Chloe (aka Farmer Hotzenplotz

Farmlink Project Supporter and Honorary Farmlink Project Team Member

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By Rebecca Isaacson

July 15, 2020

On the side of a road in Bainbridge Island, Washington sits Farmer Hotzenplotz’s farm stand, blooming with bouquets of flowers and jars of herbs. Placed among the bouquets is a cash box that reads “Let Honesty Be Your Guide”—a message to any passersby who would like to take something home from the farm stand to leave payment behind. Farmer Hotzenplotz carefully selects and puts together each item at the farm stand herself to provide the community with a beautiful array of flowers and herbs. 

Farmer Hotzenplotz is not your average farmer. Her farmer name is inspired by the main character of one of her favorite books, The Robber Hotzenplotz. Better known as Chloe, this ten-year-old farmer and entrepreneur started her farm stand business at the age of seven. The idea for the farm stand was born three summers ago when Chloe’s mother, Shoshanna, decided to make pear butter out of the excess pears from the family’s backyard orchard. That Labor Day Weekend, Chloe set up the farm stand to sell the pear butter along with some Indian corn, apples, and pears. She made 35 dollars. 

Since then, the farm stand has flourished and expanded to sell an assortment of herbs, flowers, herb salts, and sugars from the family garden. As Chloe exclaimed, “The garden’s going gangbusters!” She now sells peonies, calendulas, daffodils, tulips, herb and flower bundles, homemade Tuscan herb salt and biscotti, and, her favorite, homemade lavender sugar. Similar to The Farmlink Project’s mission of repurposing the surplus produce of farms in America, Chloe takes the overflow of flowers in her family garden to share them with her community. Shoshanna recalls that “it was abundance and oversupply that led to this whole adventure,”—a business born from and sustained by surplus produce.

Running this farm stand is no small feat. Chloe hand-picks each flower and herb she sells and makes all the herb salts, sugars, and fruit butters from scratch in her family kitchen with the help of her parents. On busy weekends, Chloe walks down to the farm stand every morning and evening to put out fresh flowers and check the cashbox to see if any of her produce has sold. Though there have been a few times that Chloe has noticed there being less money in the cashbox than would account for the flowers that have been taken, she holds a positive and wholesome perspective on it: “Some people might have just taken a flower because they needed a flower.” We all need a flower sometimes. 

 

 

 

 

 

 

 

 

 

 

 

 

 

 

 

 

 

 

 

 

 

 

 

 

 

 

 

 

 

 

 

 

 

 

 

 

 

 

 

 

 

In past years, Chloe donated a portion of her farm stand profit to wildlife restoration organizations, but, because of the pandemic and ensuing hunger crisis, she decided this year to donate all her proceeds to feed those who are hungry. When making the decision of whether to continue the farm stand this year in light of the pandemic, Chloe was determined.

“It isn’t right to be making money in such a time of poverty and hunger,” she explained. The first hundred dollars from this spring’s yield went to the Northwest Harvest Food Bank in Washington. Then, Chloe’s family discovered The Farmlink Project in a New York Times article. As a young farmer trying to fight hunger through her farm stand, she was drawn to us as we, too, are a group of students, not much older than she, trying to feed as many people as we can.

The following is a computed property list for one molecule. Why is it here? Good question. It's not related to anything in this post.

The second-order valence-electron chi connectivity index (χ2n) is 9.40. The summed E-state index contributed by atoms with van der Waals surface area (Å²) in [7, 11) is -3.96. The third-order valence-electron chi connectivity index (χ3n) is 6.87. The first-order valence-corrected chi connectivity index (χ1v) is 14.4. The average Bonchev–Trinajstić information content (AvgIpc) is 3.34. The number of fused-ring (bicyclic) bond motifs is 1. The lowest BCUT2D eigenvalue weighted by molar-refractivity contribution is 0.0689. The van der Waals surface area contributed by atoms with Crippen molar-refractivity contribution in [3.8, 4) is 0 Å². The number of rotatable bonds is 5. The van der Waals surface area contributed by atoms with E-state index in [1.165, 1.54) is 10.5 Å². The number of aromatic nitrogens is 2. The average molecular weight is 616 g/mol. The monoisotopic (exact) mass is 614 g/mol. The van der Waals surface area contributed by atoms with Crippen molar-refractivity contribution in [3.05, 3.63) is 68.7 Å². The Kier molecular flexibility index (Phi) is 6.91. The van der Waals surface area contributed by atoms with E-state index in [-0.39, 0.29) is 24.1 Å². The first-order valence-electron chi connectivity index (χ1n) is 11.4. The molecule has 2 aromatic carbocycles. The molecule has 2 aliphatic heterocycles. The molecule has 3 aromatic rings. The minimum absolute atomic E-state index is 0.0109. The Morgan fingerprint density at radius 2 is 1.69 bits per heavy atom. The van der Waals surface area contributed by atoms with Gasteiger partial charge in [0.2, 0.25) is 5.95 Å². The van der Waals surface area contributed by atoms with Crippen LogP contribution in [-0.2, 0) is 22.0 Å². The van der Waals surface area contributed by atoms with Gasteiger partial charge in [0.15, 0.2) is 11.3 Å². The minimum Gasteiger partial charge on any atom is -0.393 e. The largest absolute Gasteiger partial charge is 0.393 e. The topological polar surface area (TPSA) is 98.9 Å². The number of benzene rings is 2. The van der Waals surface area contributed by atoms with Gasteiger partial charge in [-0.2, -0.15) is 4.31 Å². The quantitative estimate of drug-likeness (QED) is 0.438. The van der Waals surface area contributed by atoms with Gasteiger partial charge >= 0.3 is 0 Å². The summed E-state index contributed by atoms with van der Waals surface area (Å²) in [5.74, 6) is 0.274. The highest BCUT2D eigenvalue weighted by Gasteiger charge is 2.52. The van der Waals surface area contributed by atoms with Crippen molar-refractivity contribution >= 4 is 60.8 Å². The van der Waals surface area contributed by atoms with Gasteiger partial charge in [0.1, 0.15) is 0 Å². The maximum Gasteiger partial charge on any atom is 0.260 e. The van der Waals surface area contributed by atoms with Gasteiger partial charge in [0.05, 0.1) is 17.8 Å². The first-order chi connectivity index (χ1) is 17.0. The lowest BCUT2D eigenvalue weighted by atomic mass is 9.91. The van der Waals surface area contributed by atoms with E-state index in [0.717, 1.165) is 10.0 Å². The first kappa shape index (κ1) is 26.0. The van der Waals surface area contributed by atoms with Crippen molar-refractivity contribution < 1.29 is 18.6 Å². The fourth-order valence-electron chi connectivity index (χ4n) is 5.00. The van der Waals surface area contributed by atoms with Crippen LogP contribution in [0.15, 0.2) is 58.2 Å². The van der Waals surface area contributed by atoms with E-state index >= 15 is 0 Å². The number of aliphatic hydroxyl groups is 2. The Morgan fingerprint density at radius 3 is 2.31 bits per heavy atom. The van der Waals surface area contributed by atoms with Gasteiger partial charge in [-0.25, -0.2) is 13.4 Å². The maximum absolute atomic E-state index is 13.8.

From just this spring, Chloe raised 482 dollars from her farm stand to donate to The Farmlink Project, which her parents generously matched to total 964 dollars. In late June, we received the donation along with a handwritten letter from Chloe. Awestruck and inspired by her generosity, maturity, and hard work, we see Chloe as an amazing role model not only for those her own age, but for us all. 

 

 

 

 

 

 

 

 

 

 

 

 

 

 

 

 

 

 

 

 

 

 

 

 

 

 

 

 

 

 

Though running the farm stand requires a tremendous amount of work, Chloe remains passionate about what she does. “On the whole, I like doing it. Every day when I go down and see that a flower has been sold, I like knowing that whoever bought the flower needed a flower.” The Bainbridge Island community has been incredibly supportive of and grateful for Chloe’s hard work—some leaving thank you notes or requests for more of a specific item, others displaying her flowers in their front windows for the neighbors to see. Seeing such positive responses to the farm stand motivates Chloe to continue her work. Beaming, she told us, “I like knowing that all the flowers from our garden have gone much further than our garden.” 

Chloe’s flowers have truly gone far beyond her family’s garden. With the money she raised from her farm stand, The Farmlink Project has been able to provide over 8,000 meals to individuals and families in need—all made possible by the work of one ten-year-old girl. Chloe has shown us that no matter how young you are or how small your actions may seem, you can make a huge difference. In the wise words of Farmer Hotzenplotz, the youngest member of the Farmlink family, “If you want to do it, then there’s practically nothing stopping you other than your own doubts—that can stop someone just as much as it can start someone.”

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